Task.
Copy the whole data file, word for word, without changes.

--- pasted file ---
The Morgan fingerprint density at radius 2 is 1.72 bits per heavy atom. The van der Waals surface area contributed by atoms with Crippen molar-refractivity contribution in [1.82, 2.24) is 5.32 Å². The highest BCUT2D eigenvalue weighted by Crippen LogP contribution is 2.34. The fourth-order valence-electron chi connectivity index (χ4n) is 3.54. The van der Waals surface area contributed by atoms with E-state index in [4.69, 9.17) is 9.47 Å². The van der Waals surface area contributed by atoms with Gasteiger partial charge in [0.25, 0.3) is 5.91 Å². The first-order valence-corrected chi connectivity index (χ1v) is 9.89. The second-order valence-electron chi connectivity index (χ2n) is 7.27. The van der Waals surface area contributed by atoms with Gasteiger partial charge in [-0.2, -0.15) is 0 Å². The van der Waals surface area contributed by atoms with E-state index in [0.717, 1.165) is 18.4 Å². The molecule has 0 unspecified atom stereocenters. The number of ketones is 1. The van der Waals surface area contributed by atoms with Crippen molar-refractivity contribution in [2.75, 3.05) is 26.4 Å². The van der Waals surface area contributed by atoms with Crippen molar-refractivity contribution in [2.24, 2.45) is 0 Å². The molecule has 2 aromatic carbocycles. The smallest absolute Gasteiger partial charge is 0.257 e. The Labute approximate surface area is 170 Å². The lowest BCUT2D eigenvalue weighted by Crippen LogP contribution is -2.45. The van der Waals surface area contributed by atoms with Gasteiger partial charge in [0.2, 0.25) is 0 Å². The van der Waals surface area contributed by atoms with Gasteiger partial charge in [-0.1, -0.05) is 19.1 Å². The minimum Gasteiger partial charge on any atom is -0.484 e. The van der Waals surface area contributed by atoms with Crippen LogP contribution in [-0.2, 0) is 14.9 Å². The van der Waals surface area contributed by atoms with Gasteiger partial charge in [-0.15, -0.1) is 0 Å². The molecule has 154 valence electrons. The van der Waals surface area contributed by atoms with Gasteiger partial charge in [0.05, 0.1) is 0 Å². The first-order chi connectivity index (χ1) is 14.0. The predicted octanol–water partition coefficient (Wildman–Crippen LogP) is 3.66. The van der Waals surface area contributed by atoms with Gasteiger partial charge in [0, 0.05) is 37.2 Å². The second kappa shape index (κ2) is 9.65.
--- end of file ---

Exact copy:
The Morgan fingerprint density at radius 2 is 1.72 bits per heavy atom. The van der Waals surface area contributed by atoms with Crippen molar-refractivity contribution in [1.82, 2.24) is 5.32 Å². The highest BCUT2D eigenvalue weighted by Crippen LogP contribution is 2.34. The fourth-order valence-electron chi connectivity index (χ4n) is 3.54. The van der Waals surface area contributed by atoms with E-state index in [4.69, 9.17) is 9.47 Å². The van der Waals surface area contributed by atoms with Gasteiger partial charge in [0.25, 0.3) is 5.91 Å². The first-order valence-corrected chi connectivity index (χ1v) is 9.89. The second-order valence-electron chi connectivity index (χ2n) is 7.27. The van der Waals surface area contributed by atoms with Gasteiger partial charge in [-0.2, -0.15) is 0 Å². The van der Waals surface area contributed by atoms with E-state index in [0.717, 1.165) is 18.4 Å². The molecule has 0 unspecified atom stereocenters. The number of ketones is 1. The van der Waals surface area contributed by atoms with Crippen molar-refractivity contribution in [2.75, 3.05) is 26.4 Å². The van der Waals surface area contributed by atoms with Crippen molar-refractivity contribution in [2.24, 2.45) is 0 Å². The molecule has 2 aromatic carbocycles. The smallest absolute Gasteiger partial charge is 0.257 e. The Labute approximate surface area is 170 Å². The lowest BCUT2D eigenvalue weighted by Crippen LogP contribution is -2.45. The van der Waals surface area contributed by atoms with Gasteiger partial charge in [0.2, 0.25) is 0 Å². The van der Waals surface area contributed by atoms with Gasteiger partial charge in [-0.1, -0.05) is 19.1 Å². The minimum Gasteiger partial charge on any atom is -0.484 e. The van der Waals surface area contributed by atoms with Crippen LogP contribution in [-0.2, 0) is 14.9 Å². The van der Waals surface area contributed by atoms with Gasteiger partial charge in [-0.15, -0.1) is 0 Å². The molecule has 154 valence electrons. The van der Waals surface area contributed by atoms with Gasteiger partial charge in [0.05, 0.1) is 0 Å². The first-order chi connectivity index (χ1) is 14.0. The predicted octanol–water partition coefficient (Wildman–Crippen LogP) is 3.66. The van der Waals surface area contributed by atoms with Gasteiger partial charge in [0, 0.05) is 37.2 Å². The second kappa shape index (κ2) is 9.65.